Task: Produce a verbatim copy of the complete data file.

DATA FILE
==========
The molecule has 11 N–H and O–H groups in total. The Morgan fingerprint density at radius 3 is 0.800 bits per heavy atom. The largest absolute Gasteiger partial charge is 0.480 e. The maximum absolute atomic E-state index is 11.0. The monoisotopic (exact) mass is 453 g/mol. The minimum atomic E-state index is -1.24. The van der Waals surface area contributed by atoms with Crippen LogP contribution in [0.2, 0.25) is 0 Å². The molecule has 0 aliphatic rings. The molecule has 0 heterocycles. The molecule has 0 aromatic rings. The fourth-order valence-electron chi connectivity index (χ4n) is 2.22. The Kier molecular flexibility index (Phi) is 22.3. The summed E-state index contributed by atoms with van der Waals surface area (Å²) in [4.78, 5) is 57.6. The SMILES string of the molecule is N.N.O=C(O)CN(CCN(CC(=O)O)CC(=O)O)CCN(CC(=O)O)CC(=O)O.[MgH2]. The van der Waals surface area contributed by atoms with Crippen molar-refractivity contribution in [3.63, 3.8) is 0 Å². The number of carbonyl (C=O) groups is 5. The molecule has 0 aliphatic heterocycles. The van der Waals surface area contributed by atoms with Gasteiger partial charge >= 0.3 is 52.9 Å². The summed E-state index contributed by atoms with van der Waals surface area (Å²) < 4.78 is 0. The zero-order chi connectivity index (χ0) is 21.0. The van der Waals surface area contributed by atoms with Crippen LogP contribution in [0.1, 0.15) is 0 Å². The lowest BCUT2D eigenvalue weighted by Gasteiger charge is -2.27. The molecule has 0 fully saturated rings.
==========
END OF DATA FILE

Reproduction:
The molecule has 11 N–H and O–H groups in total. The Morgan fingerprint density at radius 3 is 0.800 bits per heavy atom. The largest absolute Gasteiger partial charge is 0.480 e. The maximum absolute atomic E-state index is 11.0. The monoisotopic (exact) mass is 453 g/mol. The minimum atomic E-state index is -1.24. The van der Waals surface area contributed by atoms with Crippen LogP contribution in [0.2, 0.25) is 0 Å². The molecule has 0 aliphatic rings. The molecule has 0 heterocycles. The molecule has 0 aromatic rings. The fourth-order valence-electron chi connectivity index (χ4n) is 2.22. The Kier molecular flexibility index (Phi) is 22.3. The summed E-state index contributed by atoms with van der Waals surface area (Å²) in [4.78, 5) is 57.6. The SMILES string of the molecule is N.N.O=C(O)CN(CCN(CC(=O)O)CC(=O)O)CCN(CC(=O)O)CC(=O)O.[MgH2]. The van der Waals surface area contributed by atoms with Crippen molar-refractivity contribution in [3.63, 3.8) is 0 Å². The number of carbonyl (C=O) groups is 5. The molecule has 0 aliphatic heterocycles. The van der Waals surface area contributed by atoms with Gasteiger partial charge >= 0.3 is 52.9 Å². The summed E-state index contributed by atoms with van der Waals surface area (Å²) < 4.78 is 0. The zero-order chi connectivity index (χ0) is 21.0. The van der Waals surface area contributed by atoms with Crippen LogP contribution in [0.1, 0.15) is 0 Å². The lowest BCUT2D eigenvalue weighted by Gasteiger charge is -2.27. The molecule has 0 fully saturated rings.